Richard J. Jensen

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Richard J. Jensen
Richard J. Jensen, 2012.jpg
Jensen in 2012
Born Richard Joseph Jensen
(1941-10-24) October 24, 1941 (age 76)
South Bend, Indiana, U.S.
Academic background
Alma mater University of Notre Dame
Yale University
Thesis The Winning of the Midwest: A Social History of Midwestern Elections, 1888–1896 (1966)
Doctoral advisor C. Vann Woodward
Academic work
Discipline History
Institutions

Richard Joseph Jensen (born October 24, 1941) is an American historian, who was professor of history at the University of Illinois, Chicago, from 1973 to 1996. He has worked on American political, social, military, and economic history as well as historiography and quantitative and computer methods. His work includes the Midwestern electoral history, The Winning of the Midwest and Historian's Guide to Statistics.

Life and career[edit]

Born on October 24, 1941,[1] in South Bend, Indiana, Jensen obtained his BA in mathematics at the University of Notre Dame in 1962.[2][3] He then moved to Yale University, where he earned an MA in 1965 and a PhD in American studies in 1966.[2] His PhD dissertation, The Winning of the Midwest: A Social History of Midwestern Elections, 1888–1896, was supervised by C. Vann Woodward.[4]

After graduation Jensen started as assistant professor at Washington University in 1966. In 1970 he moved to the University of Illinois at Chicago, where he became associate professor of history and was professor of history from 1973 to 1996.[4][5] In 2008 he became a research professor at Montana State University Billings.[6] He was a visiting professor at the University of Michigan in 1968, Harvard University in 1973, the Moscow State University in 1986, and West Point from 1989 to 1990.[7]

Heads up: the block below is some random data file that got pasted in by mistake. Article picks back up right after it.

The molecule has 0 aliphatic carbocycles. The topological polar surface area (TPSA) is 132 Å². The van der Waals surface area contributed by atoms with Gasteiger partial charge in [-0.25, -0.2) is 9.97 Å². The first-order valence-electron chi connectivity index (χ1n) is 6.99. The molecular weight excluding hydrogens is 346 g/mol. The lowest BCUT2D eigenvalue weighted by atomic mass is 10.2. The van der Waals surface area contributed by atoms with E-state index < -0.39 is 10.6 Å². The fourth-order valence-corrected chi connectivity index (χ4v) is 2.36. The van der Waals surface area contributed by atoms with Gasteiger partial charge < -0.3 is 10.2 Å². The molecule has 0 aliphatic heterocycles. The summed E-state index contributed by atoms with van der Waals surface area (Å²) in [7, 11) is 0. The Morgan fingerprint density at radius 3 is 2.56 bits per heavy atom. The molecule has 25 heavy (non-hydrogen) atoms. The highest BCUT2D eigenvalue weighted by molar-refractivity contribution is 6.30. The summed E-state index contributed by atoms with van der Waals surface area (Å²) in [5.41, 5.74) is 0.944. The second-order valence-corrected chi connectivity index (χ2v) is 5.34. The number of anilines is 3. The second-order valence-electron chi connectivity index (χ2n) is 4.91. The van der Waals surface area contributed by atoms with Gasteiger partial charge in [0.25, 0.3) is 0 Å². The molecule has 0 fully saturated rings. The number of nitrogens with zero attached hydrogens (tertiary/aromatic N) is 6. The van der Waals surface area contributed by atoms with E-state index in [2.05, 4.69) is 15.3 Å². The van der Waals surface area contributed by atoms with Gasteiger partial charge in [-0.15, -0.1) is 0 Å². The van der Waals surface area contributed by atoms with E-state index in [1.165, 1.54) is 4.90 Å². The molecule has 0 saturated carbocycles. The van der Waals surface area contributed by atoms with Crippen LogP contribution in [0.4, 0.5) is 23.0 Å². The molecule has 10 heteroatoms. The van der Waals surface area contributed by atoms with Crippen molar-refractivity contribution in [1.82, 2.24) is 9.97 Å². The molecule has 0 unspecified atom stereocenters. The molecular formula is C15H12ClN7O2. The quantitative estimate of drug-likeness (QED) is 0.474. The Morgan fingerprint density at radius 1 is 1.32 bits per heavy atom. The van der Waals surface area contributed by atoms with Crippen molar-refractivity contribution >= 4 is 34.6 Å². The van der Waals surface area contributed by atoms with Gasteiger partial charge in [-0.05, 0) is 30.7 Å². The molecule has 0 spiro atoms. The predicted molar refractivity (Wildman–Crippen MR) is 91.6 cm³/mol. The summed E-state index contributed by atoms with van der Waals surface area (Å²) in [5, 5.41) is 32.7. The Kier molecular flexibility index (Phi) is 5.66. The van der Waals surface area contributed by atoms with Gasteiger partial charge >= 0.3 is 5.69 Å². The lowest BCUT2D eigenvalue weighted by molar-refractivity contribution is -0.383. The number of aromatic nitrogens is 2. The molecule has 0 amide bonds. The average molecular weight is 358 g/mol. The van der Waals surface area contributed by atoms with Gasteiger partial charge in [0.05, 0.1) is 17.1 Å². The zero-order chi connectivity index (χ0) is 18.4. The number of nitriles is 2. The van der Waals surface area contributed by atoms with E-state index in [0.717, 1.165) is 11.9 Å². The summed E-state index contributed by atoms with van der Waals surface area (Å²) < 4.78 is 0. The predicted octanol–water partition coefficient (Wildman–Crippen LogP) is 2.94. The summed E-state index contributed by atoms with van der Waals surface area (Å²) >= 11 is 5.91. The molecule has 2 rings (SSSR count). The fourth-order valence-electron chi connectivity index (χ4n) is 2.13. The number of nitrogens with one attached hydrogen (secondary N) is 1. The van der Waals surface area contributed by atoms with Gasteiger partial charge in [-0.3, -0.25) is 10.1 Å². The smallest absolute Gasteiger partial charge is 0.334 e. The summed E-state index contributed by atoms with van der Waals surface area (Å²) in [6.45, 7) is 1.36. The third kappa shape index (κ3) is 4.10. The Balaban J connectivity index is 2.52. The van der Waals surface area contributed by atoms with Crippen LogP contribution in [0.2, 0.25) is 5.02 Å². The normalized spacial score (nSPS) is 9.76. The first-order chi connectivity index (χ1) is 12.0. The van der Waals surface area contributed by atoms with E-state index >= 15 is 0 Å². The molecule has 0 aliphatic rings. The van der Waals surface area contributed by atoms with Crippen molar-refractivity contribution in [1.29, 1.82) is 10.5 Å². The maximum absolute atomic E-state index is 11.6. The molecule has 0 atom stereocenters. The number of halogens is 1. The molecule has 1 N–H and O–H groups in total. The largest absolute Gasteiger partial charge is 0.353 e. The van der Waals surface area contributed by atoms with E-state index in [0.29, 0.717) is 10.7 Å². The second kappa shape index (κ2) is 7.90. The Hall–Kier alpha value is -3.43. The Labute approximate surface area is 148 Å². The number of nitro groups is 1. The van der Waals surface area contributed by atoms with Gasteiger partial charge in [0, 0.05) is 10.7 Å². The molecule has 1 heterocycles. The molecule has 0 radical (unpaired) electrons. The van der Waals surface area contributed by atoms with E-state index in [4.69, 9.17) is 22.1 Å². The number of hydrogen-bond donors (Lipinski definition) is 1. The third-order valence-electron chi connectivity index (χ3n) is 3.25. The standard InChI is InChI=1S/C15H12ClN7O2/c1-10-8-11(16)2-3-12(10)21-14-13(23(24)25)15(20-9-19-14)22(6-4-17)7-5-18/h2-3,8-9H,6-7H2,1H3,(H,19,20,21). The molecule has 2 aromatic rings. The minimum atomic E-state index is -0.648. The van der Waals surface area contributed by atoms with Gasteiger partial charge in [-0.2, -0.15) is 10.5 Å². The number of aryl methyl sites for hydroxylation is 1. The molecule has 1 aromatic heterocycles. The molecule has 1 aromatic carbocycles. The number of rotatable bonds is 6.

From 1971 to 1982 Jensen was also director of the Family and Community History Center at the Newberry Library.[4][8] From 1977 to 1982 he was president of the Chicago Metro History Fair. From 1992 to 1997 he was executive director at H-Net.[9] Jensen served on the editorial boards of six scholarly journals, among them The Journal of American History and the American Journal of Sociology.[4]

Jensen was awarded a Woodrow Wilson Fellowship in 1962, a William Robertson Coe fellowship in American history in 1963, and a Boies fellowship in 1965.[1] He received the Rockefeller Foundation/Bellagio (1983), and was a University of Illinois senior scholar (1985–88), a Fulbright Fellow (to the USSR, 1986), and an ACLS senior fellow (1987–88).[10] He received the James Harvey Robinson Prize for teaching from the American Historical Association in 1997.[11]

Jensen was quoted in 2012 as stating that Wikipedia was nearly complete with regard to major historical articles. His comments came in the Journal of Military History concerning the Wikipedia article on the War of 1812.[12]

Work[edit]

The Winning of the Midwest, 1966/1971[edit]

In The Winning of the Midwest Jensen tells a social history of elections in the Midwestern United States from 1888 to 1896. He analyzes the role religion played in political conflict, arguing that it had a major influence on party allegiances. Completed in 1966 as his PhD dissertation, the University of Chicago Press published it in 1971. Reviews in the Journal of the Illinois State Historical Society and The Journal of American History praised the work for its broad scope, prose style, and analysis.[13][14] A review in the Indiana Magazine of History criticised the work for attempting to tackle too broad a subject area and questioned Jensen's use of evidence to ascertain religious preferences.[15] It is his most widely cited.[16]